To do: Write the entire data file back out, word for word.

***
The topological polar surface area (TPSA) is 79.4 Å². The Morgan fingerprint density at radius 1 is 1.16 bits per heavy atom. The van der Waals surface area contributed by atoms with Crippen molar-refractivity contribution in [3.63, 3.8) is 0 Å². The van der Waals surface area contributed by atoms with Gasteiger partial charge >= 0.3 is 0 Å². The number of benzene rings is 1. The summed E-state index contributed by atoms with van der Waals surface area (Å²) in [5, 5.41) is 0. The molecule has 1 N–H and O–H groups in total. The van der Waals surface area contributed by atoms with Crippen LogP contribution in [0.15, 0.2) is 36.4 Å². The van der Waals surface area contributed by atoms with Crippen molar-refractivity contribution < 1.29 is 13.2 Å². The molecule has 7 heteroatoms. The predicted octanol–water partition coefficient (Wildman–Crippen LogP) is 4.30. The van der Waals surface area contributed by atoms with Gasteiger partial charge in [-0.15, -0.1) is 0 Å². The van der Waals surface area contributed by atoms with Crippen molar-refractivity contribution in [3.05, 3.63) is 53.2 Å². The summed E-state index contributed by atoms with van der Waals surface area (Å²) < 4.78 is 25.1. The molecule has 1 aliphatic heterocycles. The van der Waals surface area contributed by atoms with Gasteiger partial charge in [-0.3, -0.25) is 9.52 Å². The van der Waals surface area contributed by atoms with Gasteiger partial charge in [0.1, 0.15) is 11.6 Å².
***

The topological polar surface area (TPSA) is 79.4 Å². The Morgan fingerprint density at radius 1 is 1.16 bits per heavy atom. The van der Waals surface area contributed by atoms with Crippen molar-refractivity contribution in [3.63, 3.8) is 0 Å². The van der Waals surface area contributed by atoms with Gasteiger partial charge >= 0.3 is 0 Å². The number of benzene rings is 1. The summed E-state index contributed by atoms with van der Waals surface area (Å²) in [5, 5.41) is 0. The molecule has 1 N–H and O–H groups in total. The van der Waals surface area contributed by atoms with Crippen LogP contribution in [0.15, 0.2) is 36.4 Å². The van der Waals surface area contributed by atoms with Crippen molar-refractivity contribution < 1.29 is 13.2 Å². The molecule has 7 heteroatoms. The predicted octanol–water partition coefficient (Wildman–Crippen LogP) is 4.30. The van der Waals surface area contributed by atoms with Gasteiger partial charge in [-0.15, -0.1) is 0 Å². The van der Waals surface area contributed by atoms with Crippen molar-refractivity contribution in [3.05, 3.63) is 53.2 Å². The summed E-state index contributed by atoms with van der Waals surface area (Å²) < 4.78 is 25.1. The molecule has 1 aliphatic heterocycles. The van der Waals surface area contributed by atoms with Gasteiger partial charge in [-0.3, -0.25) is 9.52 Å². The van der Waals surface area contributed by atoms with Gasteiger partial charge in [0.1, 0.15) is 11.6 Å².